NBN may be key battleground for mobile providers
Australia's mobile market is getting more competitive, and the arrival of the NBN in metropolitan areas is likely to increase this competitive pressure, research from Telsyte indicates.
A market study by the Australian research firm found that a quarter of Australians would consider getting NBN broadband from their mobile service provider, even if they have no experience providing non-NBN fixed services.
Mobile service providers are considered to have more potential to become NBN service providers than major brands such as Google, Facebook and Apple.
The providers also have the potential to incorporate NBN plans into their bundled services. Currently more than 10% of mobile and fixed broadband subscribers bundle their services, and Telsyte expects this figure to increase as competition intensifies.
With the majority (53%) of mobile customers favouring month-to-month plans rather than long contracts, Telsyte said this could lead to operators offering pay-per-month or pre-paid NBN fixed broadband offerings.
In another sign of intensifying competition, mobile virtual network operators (MVNOs) — which offer mobile services over a major operator's network — were responsible for a quarter of subscriber net additions in the second half of 2016.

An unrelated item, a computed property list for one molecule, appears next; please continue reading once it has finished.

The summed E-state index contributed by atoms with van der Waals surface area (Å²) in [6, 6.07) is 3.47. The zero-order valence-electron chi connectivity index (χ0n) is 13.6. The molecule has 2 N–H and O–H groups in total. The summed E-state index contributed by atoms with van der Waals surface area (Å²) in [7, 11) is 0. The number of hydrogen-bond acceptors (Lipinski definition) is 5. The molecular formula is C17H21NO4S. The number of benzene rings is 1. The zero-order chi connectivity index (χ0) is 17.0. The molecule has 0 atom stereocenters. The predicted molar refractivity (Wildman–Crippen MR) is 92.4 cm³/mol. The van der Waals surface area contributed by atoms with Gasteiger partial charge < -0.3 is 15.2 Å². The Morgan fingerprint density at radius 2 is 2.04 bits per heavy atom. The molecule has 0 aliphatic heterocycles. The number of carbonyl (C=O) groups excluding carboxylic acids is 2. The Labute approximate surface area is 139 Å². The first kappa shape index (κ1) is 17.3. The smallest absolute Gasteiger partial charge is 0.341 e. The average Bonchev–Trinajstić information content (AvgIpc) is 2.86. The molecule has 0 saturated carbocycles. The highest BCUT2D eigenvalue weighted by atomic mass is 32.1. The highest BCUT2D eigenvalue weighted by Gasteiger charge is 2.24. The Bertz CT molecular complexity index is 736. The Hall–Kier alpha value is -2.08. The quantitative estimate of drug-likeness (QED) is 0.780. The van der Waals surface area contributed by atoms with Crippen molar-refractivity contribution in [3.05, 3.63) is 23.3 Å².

Consumers are also increasingly likely to switch providers, with 15% doing so last year, up from 11% in 2015.
The average smartphone data download allowance meanwhile grew more than 40% during the year, with data usage growing more than 60% over the same period.
During a lab trial at Nokia's Melbourne facility, Nokia's NG-PON2 technology delivered peak speeds of 102 Gbps.
NG-PON2 (next-generation passive optical networking) combines multiple PON technologies — TWDM-PON (time and wavelength division multiplexing PON), XGS-PON (10 Gbps symmetrical PON) and GPON (Gigabit PON) technologies on a single paired fibre.
nbn said the technology could potentially deliver speeds of significantly faster than 10 Gbps as the technology is developed.
While only the limited number of customers in the FTTP footprint will be able to take advantage of such speeds, nbn said a future deployment of the technology could also benefit end users on fibre-to-the-basement and fibre-to-the-curb networks.
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